Linebackers have to read their keys and not fall for window dressing. Low hat on playaction, false keys of the guard, fake end arounds. They have to keep their feet moving, especially against the zone. Feet in concrete will get you out of your gap and allow big gains.

Defensive backs have to understand basic route concepts and where routes break off. No one wants to get burned on a double-move on national television.

And basically everyone has to be able to contribute on special teams, playing at the same level and intensity as they do on their side of the ball. This tests conditioning to their core, with all the adrenaline the first game naturally brings. Let’s see what guy bows out with cramps or is noticeably gassed on the field, hands on hips, and puts bad tape out there. I don’t know which is worse.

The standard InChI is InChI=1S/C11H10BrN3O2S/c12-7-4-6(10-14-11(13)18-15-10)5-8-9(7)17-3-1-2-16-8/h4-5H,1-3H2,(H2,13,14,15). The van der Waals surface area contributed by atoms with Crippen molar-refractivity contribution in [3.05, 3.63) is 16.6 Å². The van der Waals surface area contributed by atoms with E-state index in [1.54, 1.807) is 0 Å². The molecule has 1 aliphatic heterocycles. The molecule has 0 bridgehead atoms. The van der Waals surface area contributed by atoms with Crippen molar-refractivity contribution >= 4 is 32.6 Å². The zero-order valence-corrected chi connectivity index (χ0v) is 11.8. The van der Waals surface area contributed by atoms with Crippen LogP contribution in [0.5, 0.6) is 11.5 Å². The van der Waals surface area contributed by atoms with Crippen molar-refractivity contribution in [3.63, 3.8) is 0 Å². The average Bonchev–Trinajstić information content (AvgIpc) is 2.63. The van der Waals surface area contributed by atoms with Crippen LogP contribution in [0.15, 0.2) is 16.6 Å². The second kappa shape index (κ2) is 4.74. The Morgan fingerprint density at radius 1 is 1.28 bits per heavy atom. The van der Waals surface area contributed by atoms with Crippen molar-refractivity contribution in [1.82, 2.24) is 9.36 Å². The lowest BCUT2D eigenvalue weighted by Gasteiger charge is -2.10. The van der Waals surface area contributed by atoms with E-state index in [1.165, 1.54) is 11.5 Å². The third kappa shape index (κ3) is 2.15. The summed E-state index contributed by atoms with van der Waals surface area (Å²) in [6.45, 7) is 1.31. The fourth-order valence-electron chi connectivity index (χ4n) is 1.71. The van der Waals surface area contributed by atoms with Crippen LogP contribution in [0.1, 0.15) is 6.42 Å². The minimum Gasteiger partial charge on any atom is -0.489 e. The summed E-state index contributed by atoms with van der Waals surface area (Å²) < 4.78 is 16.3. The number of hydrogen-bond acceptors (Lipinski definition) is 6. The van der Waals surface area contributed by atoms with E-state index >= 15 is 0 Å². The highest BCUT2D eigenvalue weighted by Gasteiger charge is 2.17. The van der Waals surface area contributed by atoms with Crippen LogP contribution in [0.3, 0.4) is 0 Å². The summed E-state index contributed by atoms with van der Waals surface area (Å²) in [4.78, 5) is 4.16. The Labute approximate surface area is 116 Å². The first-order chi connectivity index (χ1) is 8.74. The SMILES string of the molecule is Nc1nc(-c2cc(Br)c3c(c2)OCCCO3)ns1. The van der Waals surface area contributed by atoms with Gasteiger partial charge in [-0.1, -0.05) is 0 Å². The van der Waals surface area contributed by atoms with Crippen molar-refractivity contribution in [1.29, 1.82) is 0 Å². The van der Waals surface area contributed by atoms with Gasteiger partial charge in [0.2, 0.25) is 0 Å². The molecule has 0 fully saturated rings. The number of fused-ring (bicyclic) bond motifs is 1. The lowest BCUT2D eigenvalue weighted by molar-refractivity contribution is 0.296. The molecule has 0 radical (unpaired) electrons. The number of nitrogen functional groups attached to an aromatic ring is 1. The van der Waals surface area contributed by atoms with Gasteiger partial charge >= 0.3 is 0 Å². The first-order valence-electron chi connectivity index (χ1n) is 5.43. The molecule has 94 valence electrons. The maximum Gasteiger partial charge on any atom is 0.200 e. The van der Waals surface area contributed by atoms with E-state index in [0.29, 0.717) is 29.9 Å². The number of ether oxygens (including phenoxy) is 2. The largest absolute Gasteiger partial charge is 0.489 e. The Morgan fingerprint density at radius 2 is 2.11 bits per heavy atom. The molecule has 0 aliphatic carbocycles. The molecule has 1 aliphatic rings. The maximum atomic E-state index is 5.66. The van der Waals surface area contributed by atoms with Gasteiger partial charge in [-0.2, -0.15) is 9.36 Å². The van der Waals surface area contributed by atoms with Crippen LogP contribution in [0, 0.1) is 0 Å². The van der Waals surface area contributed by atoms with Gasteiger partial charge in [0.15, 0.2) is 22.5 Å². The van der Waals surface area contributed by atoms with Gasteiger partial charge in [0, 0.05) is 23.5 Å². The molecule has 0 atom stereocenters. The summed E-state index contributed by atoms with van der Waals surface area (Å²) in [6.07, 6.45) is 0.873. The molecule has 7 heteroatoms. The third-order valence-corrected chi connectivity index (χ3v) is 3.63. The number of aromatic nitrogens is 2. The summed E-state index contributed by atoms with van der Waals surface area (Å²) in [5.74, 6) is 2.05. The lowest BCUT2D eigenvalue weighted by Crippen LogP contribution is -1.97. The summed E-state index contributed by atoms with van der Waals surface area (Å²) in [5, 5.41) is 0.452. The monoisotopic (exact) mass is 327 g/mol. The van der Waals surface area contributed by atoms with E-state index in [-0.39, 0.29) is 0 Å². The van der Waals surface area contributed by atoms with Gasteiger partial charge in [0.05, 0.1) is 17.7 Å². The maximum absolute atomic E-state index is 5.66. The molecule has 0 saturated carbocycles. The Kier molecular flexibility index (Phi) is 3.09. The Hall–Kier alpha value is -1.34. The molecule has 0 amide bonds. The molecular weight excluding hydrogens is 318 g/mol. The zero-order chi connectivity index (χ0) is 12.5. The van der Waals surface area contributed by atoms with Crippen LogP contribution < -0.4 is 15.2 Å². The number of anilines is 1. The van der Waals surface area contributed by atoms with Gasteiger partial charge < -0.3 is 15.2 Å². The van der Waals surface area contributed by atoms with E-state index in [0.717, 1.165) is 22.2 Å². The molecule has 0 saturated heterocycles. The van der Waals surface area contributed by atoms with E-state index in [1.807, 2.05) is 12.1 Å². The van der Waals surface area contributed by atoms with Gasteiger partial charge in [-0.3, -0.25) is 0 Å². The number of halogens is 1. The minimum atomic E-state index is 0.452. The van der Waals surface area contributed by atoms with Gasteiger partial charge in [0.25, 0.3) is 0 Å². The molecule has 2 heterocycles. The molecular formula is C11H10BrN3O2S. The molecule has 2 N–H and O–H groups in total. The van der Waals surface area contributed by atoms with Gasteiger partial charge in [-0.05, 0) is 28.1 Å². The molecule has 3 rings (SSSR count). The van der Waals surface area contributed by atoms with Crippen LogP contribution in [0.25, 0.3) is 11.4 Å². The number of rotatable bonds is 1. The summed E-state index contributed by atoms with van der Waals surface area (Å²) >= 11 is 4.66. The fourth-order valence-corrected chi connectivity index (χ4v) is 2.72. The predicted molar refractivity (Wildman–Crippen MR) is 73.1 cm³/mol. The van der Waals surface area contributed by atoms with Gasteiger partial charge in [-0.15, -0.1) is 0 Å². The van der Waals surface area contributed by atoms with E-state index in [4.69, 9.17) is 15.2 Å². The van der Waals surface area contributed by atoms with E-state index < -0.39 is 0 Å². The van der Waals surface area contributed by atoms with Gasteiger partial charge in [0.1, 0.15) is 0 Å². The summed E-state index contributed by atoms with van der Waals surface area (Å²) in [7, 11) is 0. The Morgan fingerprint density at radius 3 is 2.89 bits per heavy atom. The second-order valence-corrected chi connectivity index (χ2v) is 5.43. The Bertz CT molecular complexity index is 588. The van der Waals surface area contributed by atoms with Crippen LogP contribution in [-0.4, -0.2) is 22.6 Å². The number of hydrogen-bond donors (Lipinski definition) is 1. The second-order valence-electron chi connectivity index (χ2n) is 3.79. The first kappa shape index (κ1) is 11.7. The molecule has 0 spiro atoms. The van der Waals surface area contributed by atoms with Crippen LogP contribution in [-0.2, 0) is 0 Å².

Not to get too overly excited camp counselor on you but it’s also important to have fun. It’s a game, for many their first, and an honest-to-goodness dream come true. Playing uptight and nervous is going to show on the field. Play loose, play fast, play physical, play smart. And you’ll have a strong outing.